Totem’s are two parts.

Part one is the physical object. It can be anything, essentially, that will effectively carry and remember the meaning. I say remember because it doesn’t even have to really communicate the idea. In University level, gallery work style, say something important art, the object must carry an idea from you to the audience.

But that’s not the case with Totems.

I still try to connect, aesthetically and culturally, these designs to what they signify. But that’s not really needed. The importance of a Totem is that it carries the idea from your mind to your soul.

If a bundle of twigs tied with a sprig of cedar bark and some wax is enough for you, then it is enough for the metaphysical world.

My journey through fine jewelry has been an obsession more than a professional course. In fact, my life is a series of passionate obsessions. If we really tallied the score, most of those obsessions didn’t actually yield high level skill. Or any skill at all (At least not yet?). Sometime I’ll tell you about the multiple books I’ve read and dozens of pages of notes I have on Perfuming and Scent making. But to be clear,

I never set out to be the best at anything.

I’m an explorer, not a competitor. Much to the disappointment of my many male friends that want to compete for best shot, best jump, best girl, or best anything you can imagine. Boys will be boys.

No. My choices are driven by a down-to-the-bones need to experience more.

So, while I was discovering, struggling through, and frustratingly challenged by my obsession with metalsmithing, I was also exploring a seemingly completely different thing.

Metaphysics.

There are two definitions for this word. One is the scientific one, which many scientist will tell you is the “right” definition. Some day Science will figure out that if you’re the people studying and giving names to things it doesn’t mean your the best, first, or most right. That’s another blog post.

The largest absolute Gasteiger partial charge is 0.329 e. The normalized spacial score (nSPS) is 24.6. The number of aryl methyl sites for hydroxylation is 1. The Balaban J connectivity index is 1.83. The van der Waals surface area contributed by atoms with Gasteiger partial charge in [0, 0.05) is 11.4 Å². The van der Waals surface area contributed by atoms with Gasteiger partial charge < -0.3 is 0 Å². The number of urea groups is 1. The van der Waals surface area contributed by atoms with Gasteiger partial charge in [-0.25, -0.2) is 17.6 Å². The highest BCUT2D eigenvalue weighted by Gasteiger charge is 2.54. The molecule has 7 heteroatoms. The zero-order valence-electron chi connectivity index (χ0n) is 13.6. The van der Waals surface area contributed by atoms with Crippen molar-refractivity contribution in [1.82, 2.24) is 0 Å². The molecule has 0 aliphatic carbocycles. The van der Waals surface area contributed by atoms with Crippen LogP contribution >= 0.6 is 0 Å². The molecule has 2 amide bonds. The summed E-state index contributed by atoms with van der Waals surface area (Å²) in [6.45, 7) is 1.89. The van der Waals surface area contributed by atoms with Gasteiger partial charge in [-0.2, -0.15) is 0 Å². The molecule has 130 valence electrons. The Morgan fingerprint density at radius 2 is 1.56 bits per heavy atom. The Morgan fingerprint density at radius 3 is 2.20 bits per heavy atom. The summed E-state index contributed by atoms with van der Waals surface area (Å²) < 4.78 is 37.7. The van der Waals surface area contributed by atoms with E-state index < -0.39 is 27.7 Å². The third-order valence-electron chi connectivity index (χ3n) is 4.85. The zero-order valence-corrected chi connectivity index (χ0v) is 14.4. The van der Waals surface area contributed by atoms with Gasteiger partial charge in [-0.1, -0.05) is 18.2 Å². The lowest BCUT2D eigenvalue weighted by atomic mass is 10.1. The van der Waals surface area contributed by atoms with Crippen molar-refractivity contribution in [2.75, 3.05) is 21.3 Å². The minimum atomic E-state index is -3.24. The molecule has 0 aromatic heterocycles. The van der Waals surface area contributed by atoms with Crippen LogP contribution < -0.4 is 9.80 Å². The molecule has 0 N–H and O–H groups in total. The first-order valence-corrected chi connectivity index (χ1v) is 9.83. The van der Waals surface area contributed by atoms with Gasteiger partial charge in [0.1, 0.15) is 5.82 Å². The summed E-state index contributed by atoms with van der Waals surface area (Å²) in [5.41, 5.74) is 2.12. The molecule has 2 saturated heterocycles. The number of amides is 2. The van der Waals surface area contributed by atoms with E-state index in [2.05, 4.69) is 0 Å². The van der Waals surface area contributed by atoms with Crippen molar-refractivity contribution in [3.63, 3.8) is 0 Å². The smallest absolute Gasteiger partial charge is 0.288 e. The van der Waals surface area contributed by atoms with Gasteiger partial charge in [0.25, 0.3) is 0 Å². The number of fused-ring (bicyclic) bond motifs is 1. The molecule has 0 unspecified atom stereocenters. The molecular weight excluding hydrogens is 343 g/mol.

In this world metaphysics is essentially anything that is non physical, or beyond physical. Ideas instead of designs. Relationships instead of individuals. All of the non-tangible stuff that holds the tangible stuff together.

Very important.

The other definition was coined in the early 1900s, which means it was probably said a number of times well before that. This time also by scientists; but scientists of a different sort.

Occult Science is the study of strange things -often called witchcraft, wizardry, and magic- by people that know the scientific method is a hell of a drug. Systematic exploration, recording, and testing is far easier to argue the validity of than psychedelic trips through far distant parallel realities with 126 eyeballs or stories of Astral projection.

So these folks set out to do just that.

Explore the nature of the astral worlds, out of body experiences, and clairvoyance in a way that was systematically tested. Which is to say that are only slightly less ridiculous than regular science.

But, the word stuck in my mind as a way to represent what it is I was doing. Because before I found the concept of “metaphysics” I was studying the occult. Studying mysticism. Studying Wicca, Buddhism, Taoism, Meditation, Shamanism both cultural and practiced. My obsessive exploration brought me through esoteric christianity, Masonry, and the crazy shit drempt up by the Knights Templar.